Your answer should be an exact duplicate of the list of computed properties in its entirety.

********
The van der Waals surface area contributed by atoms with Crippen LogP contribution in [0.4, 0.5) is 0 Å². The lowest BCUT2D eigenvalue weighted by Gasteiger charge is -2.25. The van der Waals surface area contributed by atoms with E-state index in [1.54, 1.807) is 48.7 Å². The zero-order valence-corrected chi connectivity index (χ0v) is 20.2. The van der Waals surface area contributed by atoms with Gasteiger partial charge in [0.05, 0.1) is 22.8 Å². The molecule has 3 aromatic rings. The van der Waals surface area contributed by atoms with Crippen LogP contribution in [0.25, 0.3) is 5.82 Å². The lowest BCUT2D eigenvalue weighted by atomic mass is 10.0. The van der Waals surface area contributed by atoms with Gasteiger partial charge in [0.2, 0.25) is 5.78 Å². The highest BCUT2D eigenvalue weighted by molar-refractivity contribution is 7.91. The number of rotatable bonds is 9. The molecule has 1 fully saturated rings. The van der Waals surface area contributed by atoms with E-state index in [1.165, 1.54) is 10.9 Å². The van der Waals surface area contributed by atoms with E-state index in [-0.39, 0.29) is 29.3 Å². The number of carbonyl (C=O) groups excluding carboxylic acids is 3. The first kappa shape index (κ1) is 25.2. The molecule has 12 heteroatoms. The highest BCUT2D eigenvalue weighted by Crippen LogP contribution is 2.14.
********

The van der Waals surface area contributed by atoms with Crippen LogP contribution in [0.4, 0.5) is 0 Å². The lowest BCUT2D eigenvalue weighted by Gasteiger charge is -2.25. The van der Waals surface area contributed by atoms with E-state index in [1.54, 1.807) is 48.7 Å². The zero-order valence-corrected chi connectivity index (χ0v) is 20.2. The van der Waals surface area contributed by atoms with Gasteiger partial charge in [0.05, 0.1) is 22.8 Å². The molecule has 3 aromatic rings. The van der Waals surface area contributed by atoms with Crippen LogP contribution in [0.25, 0.3) is 5.82 Å². The lowest BCUT2D eigenvalue weighted by atomic mass is 10.0. The van der Waals surface area contributed by atoms with Gasteiger partial charge in [0.2, 0.25) is 5.78 Å². The highest BCUT2D eigenvalue weighted by molar-refractivity contribution is 7.91. The number of rotatable bonds is 9. The molecule has 1 fully saturated rings. The van der Waals surface area contributed by atoms with E-state index in [1.165, 1.54) is 10.9 Å². The van der Waals surface area contributed by atoms with E-state index in [-0.39, 0.29) is 29.3 Å². The number of carbonyl (C=O) groups excluding carboxylic acids is 3. The first kappa shape index (κ1) is 25.2. The molecule has 12 heteroatoms. The highest BCUT2D eigenvalue weighted by Crippen LogP contribution is 2.14.